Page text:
A three-way between you, your employer and your car financier might sound risqué – but it’s not quite as exciting as the name suggests.
This little agreement, aka a novated lease, does have its perks though. And like any financial decision, it’s important you’re aware of the potential pitfalls (as well as the benefits) of agreeing to something without doing your homework first.
In this blog, we’ll pull back the sheets and explain what a novated lease is, and whether it’s all it’s cracked up to be.
Before we get into things, we’d like to remind you that while we do our best to give you the correct info, we can only provide basic information. We can’t tailor it to your exact circumstances. We recommend you check with your accountant and/or financial advisor before making any decisions.
What is a Novated Lease and How Does It Work?
A novated lease occurs when you incorporate a car into your salary package as part of a salary sacrifice arrangement. You may also have the opportunity to incorporate the vehicle’s ongoing costs (eg fuel, car insurance, services, etc). If so, this is usually referred to as a ‘fully maintained novated lease’.
For the purposes of this article, we will simply refer to this opportunity as a ‘novated lease’.
As mentioned earlier, three parties are involved in the leasing of this car, which will be new or near new:
- Your leasing company (aka financier)
- Your employer
You can choose to buy a used car with your novated lease (usually no more than a couple of years old) or a brand-spankin’ new one.
When you lease, you’re essentially ‘borrowing’ the car from the leasing company and paying it off over time. They can often purchase the car with a ‘fleet discount’ from the seller, which is usually a car dealer. You agree to make payments from your salary to cover the expected vehicle depreciation and wear and tear over the life of the lease (most commonly between two and five years).
At the end of that lease period you are usually left with an amount left owing on the car. You can choose to pay this off in a number of ways, which are detailed below.
What Discounts and Savings Apply to Novated Leases?
Buying cars is a core part of a leasing company’s business. It’s what they do. If bought from a dealer, the car can be purchased as an operational expense and the GST on it claimed back – which means an opportunity to pass on those savings to you.
Given this financier buys lots of cars, they’re usually able to negotiate a ‘fleet discount’ = more savings.
Your leasing company does all the paperwork (niiiice) and organises with your employer to deduct the repayments and car operating costs out of your pre-tax salary on your behalf. This is how your taxable income is reduced.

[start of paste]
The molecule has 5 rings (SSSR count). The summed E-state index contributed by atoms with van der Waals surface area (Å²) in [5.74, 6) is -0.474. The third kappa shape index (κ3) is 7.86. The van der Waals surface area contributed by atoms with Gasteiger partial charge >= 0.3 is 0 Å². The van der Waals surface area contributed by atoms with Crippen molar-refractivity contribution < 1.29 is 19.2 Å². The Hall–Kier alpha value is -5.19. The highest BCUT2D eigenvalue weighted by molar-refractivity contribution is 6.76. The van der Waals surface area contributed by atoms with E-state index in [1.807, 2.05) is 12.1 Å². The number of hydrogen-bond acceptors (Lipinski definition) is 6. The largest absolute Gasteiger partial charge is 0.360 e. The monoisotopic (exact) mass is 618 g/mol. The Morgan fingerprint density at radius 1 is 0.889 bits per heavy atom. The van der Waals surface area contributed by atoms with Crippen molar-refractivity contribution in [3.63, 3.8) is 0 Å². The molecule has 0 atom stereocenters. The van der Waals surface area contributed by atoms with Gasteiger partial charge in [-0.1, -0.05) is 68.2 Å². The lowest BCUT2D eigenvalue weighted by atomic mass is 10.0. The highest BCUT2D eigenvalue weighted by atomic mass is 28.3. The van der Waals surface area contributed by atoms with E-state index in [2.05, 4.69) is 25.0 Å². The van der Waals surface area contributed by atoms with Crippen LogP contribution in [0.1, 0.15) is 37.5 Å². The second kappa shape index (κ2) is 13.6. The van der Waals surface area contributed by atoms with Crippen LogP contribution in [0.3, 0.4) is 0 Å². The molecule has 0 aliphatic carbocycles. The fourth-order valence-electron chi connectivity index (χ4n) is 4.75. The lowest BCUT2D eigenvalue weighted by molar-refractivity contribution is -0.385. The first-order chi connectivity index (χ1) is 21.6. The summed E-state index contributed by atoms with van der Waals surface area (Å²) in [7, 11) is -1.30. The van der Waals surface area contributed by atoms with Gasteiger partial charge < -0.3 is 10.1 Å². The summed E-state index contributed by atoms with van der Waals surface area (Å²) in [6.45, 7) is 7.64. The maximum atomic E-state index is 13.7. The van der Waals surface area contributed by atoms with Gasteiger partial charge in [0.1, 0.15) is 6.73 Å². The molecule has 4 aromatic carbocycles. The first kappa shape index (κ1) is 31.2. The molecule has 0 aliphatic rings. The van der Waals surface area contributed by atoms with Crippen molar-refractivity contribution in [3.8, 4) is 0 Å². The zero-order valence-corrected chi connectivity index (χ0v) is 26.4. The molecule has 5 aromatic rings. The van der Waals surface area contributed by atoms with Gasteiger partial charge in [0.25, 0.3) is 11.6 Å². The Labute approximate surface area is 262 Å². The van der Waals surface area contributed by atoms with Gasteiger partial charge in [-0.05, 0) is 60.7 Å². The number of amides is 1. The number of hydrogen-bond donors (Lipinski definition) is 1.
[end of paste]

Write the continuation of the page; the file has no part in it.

A novated lease can mean significant tax savings. Cha-ching!
In the process, your employer also benefits from discounts to Fringe Benefits Tax (FTB) too. So, it’s a win-win.
More buying capacity and less tax
The discounted purchase cost means you get better buying power. This might mean you choose to buy a more expensive car for less than what you would through a regular car loan. Is it time for that fully-electric Audi?
Importantly, you save precious dollars on tax because your taxable income is reduced by the total of the lease payments you make over the financial year. Yes!
What about at the end of the lease?
- Start a new lease by trading your current car for a new model.
- Extend your lease by refinancing the residual balance and keep the same car.
- End your novated lease by paying out the residual in full (buying the car outright).
What you decide to do will depend on your circumstances. We’ll explain.
So… Is it Cheaper to Buy or Lease a Car?
While this might all seem like rainbows and unicorns, there are pitfalls to be wary of. And, depending on your situation – like how much you travel and how long you intend on keeping your car – a regular ol’ car loan can be more economical over the long term.
Feeling bamboozled by all the info? Keep on reading.
Novated Lease Explained: The Pros and Cons
If, like us, you love the sound of reducing your taxable income, taking the hassle out of car repayments, then you’ll be interested to learn these are just some of the pros. What are the others?
The pros of a novated car lease
- Budget friendly monthly payments: Your leasing payments don’t cover the total car cost. Instead you’re paying for the use of their car and the cost of depreciation while it’s on lease, so monthly payments are cheaper. This is why you have a residual balance at the end of the lease.
- Hassle free maintenance and car costs: Because the cost for these (e.g. services, fuel, repairs, insurance, etc) is bundled into the lease agreement and paid for you, without you having to do a thing.
- Update your car often: Be the envy of your friends and family with a new (or near new) car.
- Yummy tax benefits: Get more money in your hot little hands by reducing your taxable income and therefore tax payable each year.
Now let’s get some balance and take a look at the negatives of a novated lease.
The cons of a novated car lease